The Nagas

Hill Peoples of Northeast India

Project Introduction The Naga Database

book - 'Naga Path', by Ursula Graham Bower, published John Murray 1950

caption: Chapter eight. Exile.
caption: Chinaorang leaves; were-tigers
medium: books
person: Chinaorang
person: Graham Bower/ Ursula
text: Soon after this incident (though not because of it) Chinaorang too went home, and except for the cook the staff was now wholly Zemi. The tiger, however, remained; and (69) punctually every morning at six it walked down the road from Impoi and disappeared into the long grass. Equally punctually, and just about the same time, Namkia walked down from Impoi to bring in my morning tea; and his comings and goings synchronized so exactly with those of the tiger that I began to have an uneasy feeling. Was it possible - was it just possible - that my interpreter was a lycanthropist ?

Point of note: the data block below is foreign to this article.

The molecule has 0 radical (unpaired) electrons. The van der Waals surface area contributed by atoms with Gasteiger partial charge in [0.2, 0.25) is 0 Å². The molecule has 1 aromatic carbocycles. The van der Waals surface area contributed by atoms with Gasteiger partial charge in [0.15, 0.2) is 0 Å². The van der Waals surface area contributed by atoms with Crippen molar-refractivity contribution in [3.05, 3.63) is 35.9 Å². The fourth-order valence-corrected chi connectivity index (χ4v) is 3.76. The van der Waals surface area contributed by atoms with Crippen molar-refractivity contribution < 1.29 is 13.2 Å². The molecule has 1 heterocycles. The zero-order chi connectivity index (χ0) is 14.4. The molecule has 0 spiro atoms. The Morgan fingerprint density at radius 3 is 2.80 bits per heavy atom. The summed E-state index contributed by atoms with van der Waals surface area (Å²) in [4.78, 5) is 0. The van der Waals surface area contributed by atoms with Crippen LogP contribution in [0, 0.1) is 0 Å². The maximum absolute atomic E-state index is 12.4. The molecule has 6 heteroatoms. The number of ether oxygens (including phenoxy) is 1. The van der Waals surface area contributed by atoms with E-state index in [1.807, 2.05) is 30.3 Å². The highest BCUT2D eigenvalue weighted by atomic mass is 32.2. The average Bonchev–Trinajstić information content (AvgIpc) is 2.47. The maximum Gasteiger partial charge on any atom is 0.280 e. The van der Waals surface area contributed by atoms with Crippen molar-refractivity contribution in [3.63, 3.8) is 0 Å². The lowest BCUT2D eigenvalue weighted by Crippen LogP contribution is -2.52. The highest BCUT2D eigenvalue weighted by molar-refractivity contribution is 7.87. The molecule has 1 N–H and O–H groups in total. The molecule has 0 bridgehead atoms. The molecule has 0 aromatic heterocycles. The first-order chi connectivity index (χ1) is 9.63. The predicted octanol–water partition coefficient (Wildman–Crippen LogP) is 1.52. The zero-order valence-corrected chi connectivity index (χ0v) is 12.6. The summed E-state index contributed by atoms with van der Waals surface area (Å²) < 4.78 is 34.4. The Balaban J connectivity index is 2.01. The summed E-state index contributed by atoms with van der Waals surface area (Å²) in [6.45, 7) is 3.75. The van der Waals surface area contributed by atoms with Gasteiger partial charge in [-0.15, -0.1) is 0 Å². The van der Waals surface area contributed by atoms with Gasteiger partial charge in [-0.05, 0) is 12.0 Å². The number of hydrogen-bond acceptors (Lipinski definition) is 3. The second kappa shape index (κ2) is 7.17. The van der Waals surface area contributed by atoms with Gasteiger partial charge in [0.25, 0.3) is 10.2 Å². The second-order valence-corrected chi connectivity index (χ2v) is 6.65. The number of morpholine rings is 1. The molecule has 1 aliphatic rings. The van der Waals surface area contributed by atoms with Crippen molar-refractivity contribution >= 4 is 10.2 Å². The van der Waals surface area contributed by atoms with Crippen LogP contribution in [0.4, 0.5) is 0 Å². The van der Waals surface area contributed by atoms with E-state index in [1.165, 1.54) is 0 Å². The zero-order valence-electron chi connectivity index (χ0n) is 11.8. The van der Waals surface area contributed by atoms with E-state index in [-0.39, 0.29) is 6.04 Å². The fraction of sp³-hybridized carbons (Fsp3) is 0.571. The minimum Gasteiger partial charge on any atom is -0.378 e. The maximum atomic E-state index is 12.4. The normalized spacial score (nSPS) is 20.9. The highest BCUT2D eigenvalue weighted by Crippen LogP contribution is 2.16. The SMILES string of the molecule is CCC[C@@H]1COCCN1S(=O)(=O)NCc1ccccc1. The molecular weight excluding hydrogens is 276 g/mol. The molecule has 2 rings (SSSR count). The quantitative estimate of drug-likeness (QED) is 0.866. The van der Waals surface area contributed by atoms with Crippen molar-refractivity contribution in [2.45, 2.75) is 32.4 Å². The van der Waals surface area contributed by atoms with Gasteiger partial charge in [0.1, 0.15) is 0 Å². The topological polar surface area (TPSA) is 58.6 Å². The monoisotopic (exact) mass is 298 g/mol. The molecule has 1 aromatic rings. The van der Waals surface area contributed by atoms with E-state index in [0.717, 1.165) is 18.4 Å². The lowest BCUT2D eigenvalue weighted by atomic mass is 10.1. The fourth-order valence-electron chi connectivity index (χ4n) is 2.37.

text: One evening after dinner I was taking notes on tribal law and kept him late. Just as he rose to go there was an appalling bellow from the village, followed, after a second's interval, by shouts, shots, screeches, and the frantic barking of the village pack. The half-dozen Asalu cattle had been sheltering in the copse. The tiger had that moment taken one.
text: I shot an anxious glance at Namkia. As a were-tiger, he should have gone into paroxysms in sympathy with his beast. But no - there was not a sign of a link with a tiger affinity; he was behaving merely as a startled, but normal, interpreter. I decided, with a sigh of relief, that he was, after all, human.